When he hoi completed the two op.
orations the assembled medical mm
rose and applauded him for MTsral
Succeeds Genera! Del! as
Chief of Staff.
His Rise From Assistant Surgeon to
Highest Position In Military
Service Has Been Rapid
Beyond Precedent.
Washington, Dec. 10. Major General
Leonard Wood, now in command of
the department of the east, with bead
quarters at Governors island, has been
selected by Secretary of War Dickin
son as chief of staff of the army to
succeed Major General J. Franklin
He Is the youngest man to attain
that rank In the American army, and
his rise has been rapid beyond prece
dent. General Wood was born In 1800 at
Winchester, N. H. He entered the
army as assistant surgeon in 1880.
His first service was in the campaigns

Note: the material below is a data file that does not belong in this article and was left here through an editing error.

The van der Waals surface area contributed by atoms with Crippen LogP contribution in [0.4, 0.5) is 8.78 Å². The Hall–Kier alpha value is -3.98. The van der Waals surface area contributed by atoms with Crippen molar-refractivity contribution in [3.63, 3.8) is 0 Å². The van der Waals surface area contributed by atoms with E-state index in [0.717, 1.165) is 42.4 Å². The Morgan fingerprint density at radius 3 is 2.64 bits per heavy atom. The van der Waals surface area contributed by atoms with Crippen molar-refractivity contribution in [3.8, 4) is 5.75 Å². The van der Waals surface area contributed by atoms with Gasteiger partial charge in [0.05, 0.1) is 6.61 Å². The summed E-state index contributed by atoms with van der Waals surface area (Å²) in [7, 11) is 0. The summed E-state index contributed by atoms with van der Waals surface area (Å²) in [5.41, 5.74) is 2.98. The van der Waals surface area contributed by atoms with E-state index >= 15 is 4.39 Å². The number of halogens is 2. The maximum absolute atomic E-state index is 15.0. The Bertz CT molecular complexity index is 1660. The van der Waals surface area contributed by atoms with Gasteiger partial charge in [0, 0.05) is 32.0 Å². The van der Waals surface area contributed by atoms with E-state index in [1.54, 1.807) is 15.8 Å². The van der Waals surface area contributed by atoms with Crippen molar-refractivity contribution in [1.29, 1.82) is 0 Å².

against the hostile Indians in Arizona
and New Mexico. He was a member
of Lawton's expedition against the
band of Apaches under Geronlmo.
During these campaigns in the south
west he was commended in general
orders for heroism.
A medal of honor was awarded to
General Wood for distinguished con
duct in the campaign when in carrying
dispatches he rode seventy miles In
one night through territory In the pos
session of the Indians and walked
thirty miles the following day to de
liver bis dispatches.
After serving at various army posts
from July, 1889, to September, 1805,
General Wood was ordered to Wash
ington for duty ns attending surgeon
to the, army officers serving in Wash
ington; 'It was during tlils. period that
.he became acquainted with Colonel
General Wood was one of the physi
cians to President McKInlcy and Sec
retary of War Alger. When the Span
ish war broke out Colonel Roosevelt,
who bad a high regard for General
Wood's ability as a soldier, obtained
President McKinley's consent for the
organization of the First United States
Volunteer cavalry, which became
known as the rough riders. At Colonel